By Alice || Edited by Go Ask Alice Editorial Team || Last edited Mar 11, 2022
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Alice! Health Promotion. "Reaching out for help with substance abuse." Go Ask Alice!, Columbia University, 11 Mar. 2022, https://goaskalice.columbia.edu/answered-questions/reaching-out-help-substance-abuse. Accessed 22, Jun. 2024.

Alice! Health Promotion. (2022, March 11). Reaching out for help with substance abuse. Go Ask Alice!, https://goaskalice.columbia.edu/answered-questions/reaching-out-help-substance-abuse.

Dear Alice,

I have a huge dilemma. I have an addiction to a certain drug that has turned my life upside down. That drug is crack cocaine. The worst part about it is that nobody knows this but me. Nobody knows that right now, my life is on the brink. How do you express this problem to people who don't even have a clue as to what you are dealing with? How do you reach out to the people who you love and trust when you are so ashamed of the truth? One thing that I do know is that I'd better do something fast because if I don't, I will lose my fight with life. HELP!!

Dear Reader,

Realizing that your drug use is having negative impacts on your life and wanting to get help are the first steps in addressing your problem with crack cocaine, so kudos to you for making these efforts at change. The next step in your process of getting help and recovering is to tell someone. While this can feel incredibly daunting, reaching out to either a family member, health care provider, close friend, or even a spiritual leader may relieve some of the anxieties you have around the situation and help point you in the direction towards recovery. Keep on reading to get a sense of how to go about telling your loved ones.

First, when you're getting ready to talk to your family or friends about your drug use, you may want to prepare yourself for several possible reactions. These possible reactions could include shock, shame, bewilderment, or even anger at first, among others. While these negative reactions, or even the idea of your loved ones having them, regarding your drug use can be unnerving, it's key to remember that those initial negative reactions could be about the drug use itself and how it's affecting you. These reactions aren't necessarily about you yourself, even if they're phrased that way. Additionally, it may be helpful to remind them and yourself that by reaching out to them, you're taking the first and most difficult step towards recovery. At the end of the day, those who are closest to you will likely want to see you overcome your drug use and offer their support in any way they can. Furthermore, you might also want to consider that your loved ones may already suspect that something is wrong or know that you may be using drugs. Crack cocaine, similar to other drugs, can leave the individual using unable to control or recognize their own actions and reactions. Given how you mention your life being "on the brink," there's a chance that your loved ones may have already taken notice, even if they may not fully understand the cause.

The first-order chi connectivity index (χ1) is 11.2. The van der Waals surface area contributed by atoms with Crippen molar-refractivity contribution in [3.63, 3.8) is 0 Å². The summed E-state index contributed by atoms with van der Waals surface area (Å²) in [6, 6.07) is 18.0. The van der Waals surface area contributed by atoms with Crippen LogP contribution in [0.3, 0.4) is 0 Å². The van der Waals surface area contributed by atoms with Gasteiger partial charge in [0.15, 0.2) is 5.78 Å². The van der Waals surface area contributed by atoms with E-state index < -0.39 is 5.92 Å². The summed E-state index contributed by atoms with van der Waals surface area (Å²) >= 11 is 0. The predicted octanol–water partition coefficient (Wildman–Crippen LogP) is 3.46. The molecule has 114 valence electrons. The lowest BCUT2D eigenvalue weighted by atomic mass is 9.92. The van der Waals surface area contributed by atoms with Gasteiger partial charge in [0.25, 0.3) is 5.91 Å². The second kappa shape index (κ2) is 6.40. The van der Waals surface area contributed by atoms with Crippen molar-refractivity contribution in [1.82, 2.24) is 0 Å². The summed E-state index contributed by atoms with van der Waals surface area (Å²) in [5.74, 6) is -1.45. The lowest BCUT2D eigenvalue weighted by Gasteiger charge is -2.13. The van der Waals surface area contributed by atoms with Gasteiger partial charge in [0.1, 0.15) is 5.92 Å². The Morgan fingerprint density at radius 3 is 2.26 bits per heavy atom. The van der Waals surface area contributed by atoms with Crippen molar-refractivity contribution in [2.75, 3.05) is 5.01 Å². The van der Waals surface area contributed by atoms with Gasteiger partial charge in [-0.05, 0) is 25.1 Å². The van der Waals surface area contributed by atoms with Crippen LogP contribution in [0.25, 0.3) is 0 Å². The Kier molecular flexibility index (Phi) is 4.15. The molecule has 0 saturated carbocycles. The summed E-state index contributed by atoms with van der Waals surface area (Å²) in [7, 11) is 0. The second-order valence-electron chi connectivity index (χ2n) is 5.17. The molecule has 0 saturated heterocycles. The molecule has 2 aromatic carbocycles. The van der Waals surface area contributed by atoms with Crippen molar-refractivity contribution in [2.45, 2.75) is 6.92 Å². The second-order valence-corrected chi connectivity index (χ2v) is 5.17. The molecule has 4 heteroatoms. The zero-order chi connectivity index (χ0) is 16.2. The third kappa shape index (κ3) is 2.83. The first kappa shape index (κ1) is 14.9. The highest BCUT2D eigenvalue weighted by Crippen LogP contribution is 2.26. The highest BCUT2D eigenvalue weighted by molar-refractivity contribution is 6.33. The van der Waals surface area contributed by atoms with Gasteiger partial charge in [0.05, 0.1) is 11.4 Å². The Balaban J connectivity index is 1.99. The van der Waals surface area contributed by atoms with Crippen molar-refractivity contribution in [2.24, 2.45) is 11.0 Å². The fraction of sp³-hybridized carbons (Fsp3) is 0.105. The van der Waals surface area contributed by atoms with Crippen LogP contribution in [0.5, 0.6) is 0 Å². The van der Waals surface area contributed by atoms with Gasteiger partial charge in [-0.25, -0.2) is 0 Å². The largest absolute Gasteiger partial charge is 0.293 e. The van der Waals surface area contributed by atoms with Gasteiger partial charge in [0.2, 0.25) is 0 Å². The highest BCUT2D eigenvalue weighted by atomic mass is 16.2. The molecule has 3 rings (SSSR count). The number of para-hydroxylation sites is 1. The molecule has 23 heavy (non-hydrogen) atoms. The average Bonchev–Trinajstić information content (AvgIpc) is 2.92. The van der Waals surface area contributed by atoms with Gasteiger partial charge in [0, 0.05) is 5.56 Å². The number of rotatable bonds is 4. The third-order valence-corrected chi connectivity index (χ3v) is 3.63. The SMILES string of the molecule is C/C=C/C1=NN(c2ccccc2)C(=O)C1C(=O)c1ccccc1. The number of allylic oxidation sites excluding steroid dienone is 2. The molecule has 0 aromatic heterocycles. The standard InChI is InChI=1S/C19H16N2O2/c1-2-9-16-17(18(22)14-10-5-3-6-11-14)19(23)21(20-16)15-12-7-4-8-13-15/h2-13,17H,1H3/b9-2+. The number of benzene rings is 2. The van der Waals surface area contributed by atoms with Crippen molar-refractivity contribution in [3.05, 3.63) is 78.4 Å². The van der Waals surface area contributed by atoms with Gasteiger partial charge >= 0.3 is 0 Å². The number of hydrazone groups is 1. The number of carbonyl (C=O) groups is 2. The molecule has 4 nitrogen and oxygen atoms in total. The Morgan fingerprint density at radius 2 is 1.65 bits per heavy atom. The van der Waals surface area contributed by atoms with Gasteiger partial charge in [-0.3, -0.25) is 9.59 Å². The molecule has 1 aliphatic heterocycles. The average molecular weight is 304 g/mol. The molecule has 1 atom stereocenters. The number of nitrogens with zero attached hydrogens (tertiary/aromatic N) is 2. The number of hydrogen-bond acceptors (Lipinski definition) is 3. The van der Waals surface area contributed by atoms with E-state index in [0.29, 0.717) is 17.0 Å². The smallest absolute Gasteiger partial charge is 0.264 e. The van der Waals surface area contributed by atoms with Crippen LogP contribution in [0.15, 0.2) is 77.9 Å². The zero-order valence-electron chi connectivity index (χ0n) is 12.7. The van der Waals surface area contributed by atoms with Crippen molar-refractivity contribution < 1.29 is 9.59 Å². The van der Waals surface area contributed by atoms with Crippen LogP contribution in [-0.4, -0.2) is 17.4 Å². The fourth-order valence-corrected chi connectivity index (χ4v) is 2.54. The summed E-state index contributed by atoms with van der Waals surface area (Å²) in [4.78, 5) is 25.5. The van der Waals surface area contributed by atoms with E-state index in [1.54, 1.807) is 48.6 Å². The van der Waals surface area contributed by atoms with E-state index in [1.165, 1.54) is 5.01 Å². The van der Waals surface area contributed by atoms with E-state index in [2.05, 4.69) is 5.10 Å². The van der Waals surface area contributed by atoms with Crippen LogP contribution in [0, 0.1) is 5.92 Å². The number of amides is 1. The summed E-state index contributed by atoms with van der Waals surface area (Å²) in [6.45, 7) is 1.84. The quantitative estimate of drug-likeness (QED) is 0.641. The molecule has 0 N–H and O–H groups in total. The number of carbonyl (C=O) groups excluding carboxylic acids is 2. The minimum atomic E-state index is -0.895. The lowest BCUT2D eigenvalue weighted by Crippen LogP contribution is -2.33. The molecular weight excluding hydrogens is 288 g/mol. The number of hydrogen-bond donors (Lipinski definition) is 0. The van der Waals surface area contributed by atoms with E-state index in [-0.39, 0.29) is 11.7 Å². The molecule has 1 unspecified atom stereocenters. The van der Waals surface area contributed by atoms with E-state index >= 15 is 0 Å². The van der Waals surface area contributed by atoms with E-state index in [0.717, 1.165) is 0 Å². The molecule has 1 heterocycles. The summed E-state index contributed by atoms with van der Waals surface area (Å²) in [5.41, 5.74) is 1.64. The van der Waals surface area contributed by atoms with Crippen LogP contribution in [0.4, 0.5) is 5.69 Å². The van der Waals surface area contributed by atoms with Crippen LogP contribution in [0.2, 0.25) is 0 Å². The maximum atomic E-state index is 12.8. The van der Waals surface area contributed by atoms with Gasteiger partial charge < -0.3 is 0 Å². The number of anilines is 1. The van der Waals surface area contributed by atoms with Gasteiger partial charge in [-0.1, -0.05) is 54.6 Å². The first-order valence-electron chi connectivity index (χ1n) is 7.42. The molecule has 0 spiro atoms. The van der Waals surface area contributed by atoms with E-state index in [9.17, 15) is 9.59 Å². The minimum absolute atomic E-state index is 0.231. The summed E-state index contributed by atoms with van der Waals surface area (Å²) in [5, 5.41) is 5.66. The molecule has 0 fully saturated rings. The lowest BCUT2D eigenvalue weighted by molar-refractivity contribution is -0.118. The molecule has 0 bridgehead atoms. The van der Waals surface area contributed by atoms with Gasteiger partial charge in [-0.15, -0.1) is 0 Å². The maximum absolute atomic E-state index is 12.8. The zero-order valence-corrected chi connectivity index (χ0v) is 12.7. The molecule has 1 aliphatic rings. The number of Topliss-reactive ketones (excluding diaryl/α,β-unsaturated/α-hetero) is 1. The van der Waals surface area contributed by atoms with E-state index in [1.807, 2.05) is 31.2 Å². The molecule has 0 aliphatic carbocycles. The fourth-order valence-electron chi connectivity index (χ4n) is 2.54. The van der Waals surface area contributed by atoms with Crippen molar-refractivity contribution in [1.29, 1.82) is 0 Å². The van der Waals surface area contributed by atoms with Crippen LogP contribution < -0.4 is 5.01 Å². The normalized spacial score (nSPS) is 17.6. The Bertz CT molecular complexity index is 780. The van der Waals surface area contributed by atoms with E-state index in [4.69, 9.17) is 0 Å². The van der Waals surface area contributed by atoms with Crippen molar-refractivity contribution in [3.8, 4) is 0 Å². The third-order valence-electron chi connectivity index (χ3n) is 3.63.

Another aspect of your recovery process may include how to work with your loved ones during treatment. This could include strategies for continued communication with them beyond your initial conversation, as well as strategies for repairing any possible damage done to your relationships with your friends or family while you were struggling with your addiction. Furthermore, your loved ones might also want to seek out resources, such as support groups, to help them deal with their own emotions and beliefs so that they can better help you through your recovery.

If starting with your family seems too hard or intimidating, you may want to try talking to a close friend or someone else you trust first. You could also make an appointment to meet with a health care provider, addiction specialists, spiritual leader, or even call the addiction helpline if you'd rather speak to a third party and receive support confidentially. Furthermore, when you write that you may lose your fight with life, it sounds as though you have or may contemplate suicide. If this is the case, then you may want to meet with a mental health care provider to talk about these thoughts, or call National Suicide Prevention Lifeline (1-800-273-8255) to receive confidential support at any time of day. If you're concerned about overdosing, reaching out to a health care provider or addiction specialist to find treatment options right away may be a good place to start. 

Overall, while it may be difficult to ask, the most critical thing you can do right now is take the first step by telling your loved ones about your struggle with addiction and your desire to get help. Best wishes on your road to recovery. 

Additional Relevant Topics:

Substance Use and Recovery
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